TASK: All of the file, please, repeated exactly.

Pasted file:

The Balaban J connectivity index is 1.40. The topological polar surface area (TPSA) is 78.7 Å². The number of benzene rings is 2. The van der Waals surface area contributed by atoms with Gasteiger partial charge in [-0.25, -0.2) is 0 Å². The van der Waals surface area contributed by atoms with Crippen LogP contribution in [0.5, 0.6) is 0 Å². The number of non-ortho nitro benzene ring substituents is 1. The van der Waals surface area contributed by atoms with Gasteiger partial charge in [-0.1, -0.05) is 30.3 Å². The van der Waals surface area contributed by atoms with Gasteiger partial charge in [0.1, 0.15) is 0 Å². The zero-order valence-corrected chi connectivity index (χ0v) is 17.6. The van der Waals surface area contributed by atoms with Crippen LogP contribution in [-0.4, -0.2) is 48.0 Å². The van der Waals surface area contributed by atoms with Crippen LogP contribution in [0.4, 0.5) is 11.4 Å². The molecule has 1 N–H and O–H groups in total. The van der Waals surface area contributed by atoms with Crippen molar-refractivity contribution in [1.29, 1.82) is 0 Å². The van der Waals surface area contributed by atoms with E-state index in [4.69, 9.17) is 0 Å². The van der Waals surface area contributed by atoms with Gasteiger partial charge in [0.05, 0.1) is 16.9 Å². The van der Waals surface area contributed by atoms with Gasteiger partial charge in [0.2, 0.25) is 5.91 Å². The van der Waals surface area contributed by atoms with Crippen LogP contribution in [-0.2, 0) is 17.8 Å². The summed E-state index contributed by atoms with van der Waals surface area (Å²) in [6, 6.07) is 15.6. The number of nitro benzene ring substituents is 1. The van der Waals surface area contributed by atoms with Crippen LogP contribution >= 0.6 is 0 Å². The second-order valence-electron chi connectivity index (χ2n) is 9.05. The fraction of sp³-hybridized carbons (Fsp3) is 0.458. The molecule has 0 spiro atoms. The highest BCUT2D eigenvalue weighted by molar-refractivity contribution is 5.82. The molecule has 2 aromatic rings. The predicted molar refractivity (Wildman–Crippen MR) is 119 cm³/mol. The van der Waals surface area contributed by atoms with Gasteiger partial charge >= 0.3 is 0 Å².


The Balaban J connectivity index is 1.40. The topological polar surface area (TPSA) is 78.7 Å². The number of benzene rings is 2. The van der Waals surface area contributed by atoms with Gasteiger partial charge in [-0.25, -0.2) is 0 Å². The van der Waals surface area contributed by atoms with Crippen LogP contribution in [0.5, 0.6) is 0 Å². The number of non-ortho nitro benzene ring substituents is 1. The van der Waals surface area contributed by atoms with Gasteiger partial charge in [-0.1, -0.05) is 30.3 Å². The van der Waals surface area contributed by atoms with Gasteiger partial charge in [0.1, 0.15) is 0 Å². The zero-order valence-corrected chi connectivity index (χ0v) is 17.6. The van der Waals surface area contributed by atoms with Crippen LogP contribution in [-0.4, -0.2) is 48.0 Å². The van der Waals surface area contributed by atoms with Crippen LogP contribution in [0.4, 0.5) is 11.4 Å². The molecule has 1 N–H and O–H groups in total. The van der Waals surface area contributed by atoms with Crippen molar-refractivity contribution in [1.29, 1.82) is 0 Å². The van der Waals surface area contributed by atoms with E-state index in [4.69, 9.17) is 0 Å². The van der Waals surface area contributed by atoms with Gasteiger partial charge in [0.05, 0.1) is 16.9 Å². The van der Waals surface area contributed by atoms with Gasteiger partial charge in [0.2, 0.25) is 5.91 Å². The van der Waals surface area contributed by atoms with Crippen LogP contribution in [-0.2, 0) is 17.8 Å². The summed E-state index contributed by atoms with van der Waals surface area (Å²) in [6, 6.07) is 15.6. The number of nitro benzene ring substituents is 1. The van der Waals surface area contributed by atoms with Crippen LogP contribution >= 0.6 is 0 Å². The second-order valence-electron chi connectivity index (χ2n) is 9.05. The fraction of sp³-hybridized carbons (Fsp3) is 0.458. The molecule has 0 spiro atoms. The highest BCUT2D eigenvalue weighted by molar-refractivity contribution is 5.82. The molecule has 2 aromatic rings. The predicted molar refractivity (Wildman–Crippen MR) is 119 cm³/mol. The van der Waals surface area contributed by atoms with Gasteiger partial charge >= 0.3 is 0 Å².